Many tree species in nature look similar to each other. Species are divided into many varieties, even within themselves. Therefore, it is sometimes not possible to make a definitive judgment about the absolute types of trees painted in miniature art. Some hints are needed to partially detect the species. It is difficult to name a tree that has no leaves and no trunk texture is shown. Or a leaf mass that is far from detail, similar to many different trees, and its resemblance to a specific species cannot be predicted. In this case, support is taken from the subject of the description, its geography and the information in the sources. Diagnosis is much easier in naturalistic examples where the miniature artist gives clear clues to show the tree type. Within the scope of the research, these trees were mostly evaluated. In these trees, the species is understood by looking at the form of the leaf, the leaf array and direction, the colour and texture of the trunk, the height of the tree and the general appearance. It is much easier to determine the species of some trees with characteristic features.
Cupressus is one of the most preferred tree species in Ottoman miniature. Particularly in the background of the sultan’s assemblies, the Cupressus, lined up with the upper parts of which are visible, have become the classical background of the Ottoman miniature. Cupressus illustrated a great design richness in classical period works despite characteristic appearance.
Blooming trees, the heralds of the spring season, are another group of trees that are excessively seen in miniature art. These flowering trees, known as the spring branch, display diversity according to the style of the miniature artist, accompanied by leaves, buds and seeds with different appearances. Except for a small number of examples where the spring branches are described in the foreground and detailed, it is mostly seen to be entangled in a cypress tree and obscured.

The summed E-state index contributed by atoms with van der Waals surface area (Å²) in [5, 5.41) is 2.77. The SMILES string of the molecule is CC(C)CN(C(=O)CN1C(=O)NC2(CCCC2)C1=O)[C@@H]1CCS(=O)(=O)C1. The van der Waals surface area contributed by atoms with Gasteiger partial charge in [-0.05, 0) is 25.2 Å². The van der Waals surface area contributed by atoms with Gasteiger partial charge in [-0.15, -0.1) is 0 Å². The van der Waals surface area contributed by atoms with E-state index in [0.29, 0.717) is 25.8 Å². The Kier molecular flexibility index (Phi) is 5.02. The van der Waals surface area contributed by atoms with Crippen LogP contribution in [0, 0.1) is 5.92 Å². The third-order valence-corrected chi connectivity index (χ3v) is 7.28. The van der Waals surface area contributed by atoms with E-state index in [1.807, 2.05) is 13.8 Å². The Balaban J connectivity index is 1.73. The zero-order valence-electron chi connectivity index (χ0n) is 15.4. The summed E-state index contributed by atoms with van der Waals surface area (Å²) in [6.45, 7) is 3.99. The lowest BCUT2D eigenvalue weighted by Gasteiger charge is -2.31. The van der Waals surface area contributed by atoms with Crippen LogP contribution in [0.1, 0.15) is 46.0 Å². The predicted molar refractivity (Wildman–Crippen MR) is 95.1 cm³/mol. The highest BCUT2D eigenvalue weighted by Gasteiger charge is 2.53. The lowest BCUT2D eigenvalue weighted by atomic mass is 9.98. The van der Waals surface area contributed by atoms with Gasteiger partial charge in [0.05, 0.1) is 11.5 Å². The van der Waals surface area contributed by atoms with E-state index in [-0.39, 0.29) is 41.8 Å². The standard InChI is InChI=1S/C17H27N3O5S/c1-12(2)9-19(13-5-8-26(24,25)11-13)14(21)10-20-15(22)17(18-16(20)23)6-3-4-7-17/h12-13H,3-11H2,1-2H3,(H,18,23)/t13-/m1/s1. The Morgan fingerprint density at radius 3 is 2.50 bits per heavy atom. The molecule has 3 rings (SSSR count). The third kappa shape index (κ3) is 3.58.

Another tree that is diverse in Ottoman miniature with its different designs is the sycamore tree. The trunks of these trees, which are often described in the foreground with detail and with exquisite workmanship, are mostly thick and lively with hollows, cavities and deep shadowing. Grey colour tones were frequently preferred on the body and yellow and red colours along with green on the leaves.
A tree species seen in realistic examples with documentary value is poplar. The main work where poplar trees can be identified is Mecmû-ı Menâzil which belongs to Matrakçı Nasuh. In the work, poplar trees with similar baselines are designed in different ways with various forms of green in the areas that are accommodated during the Iraq journey. It is also possible to see the poplar tree in the descriptions of the nakkashane products of the classical period.
The leading trees depicted locally in Ottoman miniatures are palm species. Particularly in Siyar al-Nabi, which is about the life of the Prophet, these trees are illustrated with various details as the most significant trees in Arab geography. Mecmû-ı Menâzil, which is about Kanuni’s (1494-1566) expedition to Iran, draws attention as a work that includes original date trees. These trees, which are illustrated as a naturalist, have a wide variety of appearances young or ripe, fruity or non-fruity, with few or lush leaves.
In the miniatures of the 16th-century, sphere-shaped trees similar to oak, hackberry or terebinth are often coincident encountered. The decent-shaped trunks of these trees, which are called ball trees by today’s artisans, are divided into several branches close to each other at the part where the leaves begin, and the circular leaf mass rises on these branches.
In the miniatures of the 16th-century, it is possible to see many fruit trees. Cherry, pomegranate, apple and quince, apricot, almond, pear and peach trees were diagnosed in documentary examples. In the Ottoman miniature, leafless willow trees, horse chestnut, olive, ash-like multi-leaf trees and coniferous tree species such as pistachio pine, larch, yellow pine, red pine, fir, cedar and juniper are also encountered. It can be stated that many of the tree species can be diagnosed by the geography described in the Ottoman miniature.
In the light of such analysis, it was observed that the realist attitude of 16th-century miniature art was reflected in these illustrations to a great extent and added value of their position as reflections from the past, like a documentary. This study reveals how rich the tree inventory of the 16th-century Ottoman miniature was, as well as the richness of style and design of the period.